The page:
A BBC reporter was lost for words last night as she was interrupted by several men shouting vulgar sexual terms on live TV.

Fiona Irving was covering Brighton and Hove's bin strikes yesterday evening when seven men ran across the camera shouting and jeering.

One man was seen to shout "f*** her right in the p****" while the others cheered and ran past.

Warning this video contains language that some viewers may find offensive.

She was left speechless and the live broadcast was cut short and returned to the studio where newsreader Chrissy Reid apologised, saying: "Oh dear, apologies about the interruption there".

Fiona later tweeted following the broadcast: "Reporting live on the refuse collectors strike in #Brighton today when around 7 men jumped in front of the camera shouting aggressive and threatening terms. It’s not funny. It’s misogynistic. Just calling it out."

Others have taken to the social media platform to call out the behaviour with one user tweeting: "Turned on the bbc news after a week where @BorisJohnson acknowledged that misogyny is a problem but he won’t do anything about it to see this…"

Many Twitter users have replied to Irving's tweet offering support and branding the behaviour as "disgusting" and "shameful".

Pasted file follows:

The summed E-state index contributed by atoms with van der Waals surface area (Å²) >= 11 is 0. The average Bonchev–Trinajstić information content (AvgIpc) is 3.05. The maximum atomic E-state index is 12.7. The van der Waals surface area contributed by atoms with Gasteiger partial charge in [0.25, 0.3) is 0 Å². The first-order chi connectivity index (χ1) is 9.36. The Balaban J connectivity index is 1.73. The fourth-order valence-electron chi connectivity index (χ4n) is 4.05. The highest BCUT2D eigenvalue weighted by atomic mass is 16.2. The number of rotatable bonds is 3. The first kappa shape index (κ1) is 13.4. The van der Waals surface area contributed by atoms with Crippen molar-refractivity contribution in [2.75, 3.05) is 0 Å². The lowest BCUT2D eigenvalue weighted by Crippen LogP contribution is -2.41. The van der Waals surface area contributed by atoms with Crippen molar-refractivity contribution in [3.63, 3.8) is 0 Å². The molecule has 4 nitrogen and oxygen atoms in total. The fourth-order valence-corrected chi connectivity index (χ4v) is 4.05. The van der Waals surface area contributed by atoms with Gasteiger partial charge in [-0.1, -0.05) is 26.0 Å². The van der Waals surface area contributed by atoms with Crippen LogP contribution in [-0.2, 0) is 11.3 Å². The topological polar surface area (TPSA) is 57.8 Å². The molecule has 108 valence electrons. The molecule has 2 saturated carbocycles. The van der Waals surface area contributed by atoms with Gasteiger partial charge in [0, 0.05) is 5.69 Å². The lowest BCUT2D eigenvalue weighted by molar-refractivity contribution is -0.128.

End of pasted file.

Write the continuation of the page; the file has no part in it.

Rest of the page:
Fiona was in Brighton to report on the first day of the industrial strike action by binmen in the city for BBC South East Today. 

The GMB trade union strike is set to continue for another two weeks after last minute talk with Brighton and Hove City Council fell through. 

Fiona showed viewers two almost full bins outside a property which had been put out in the hopes of being collected when she was interrupted.

The on-air interruption comes as women's safety is under fresh scrutiny following the deaths of Sarah Everard and Sabina Nessa. 

The Prime Minister has since said that while he acknowledges misogyny to be a problem, he rejects calls by activists to class it as a hate crime

He said making communities safer and allowing women to feel safe walking home at night was his "number one priority" but that making it a hate crime would "overload" the justice system.

Justice Secretary Dominic Raab said on BBC Breakfast this morning: "Misogyny is absolutely wrong whether it is a man against a woman or woman against a man."

This comment has lead to Labour MP Preet Kaur Gill commenting that Mr Raab should know that misogyny refers to hatred of or prejudice against women.

She tweeted: “This is deeply insulting! @DominicRaab should know the difference this is making a mockery of a very serious issue that women face.”

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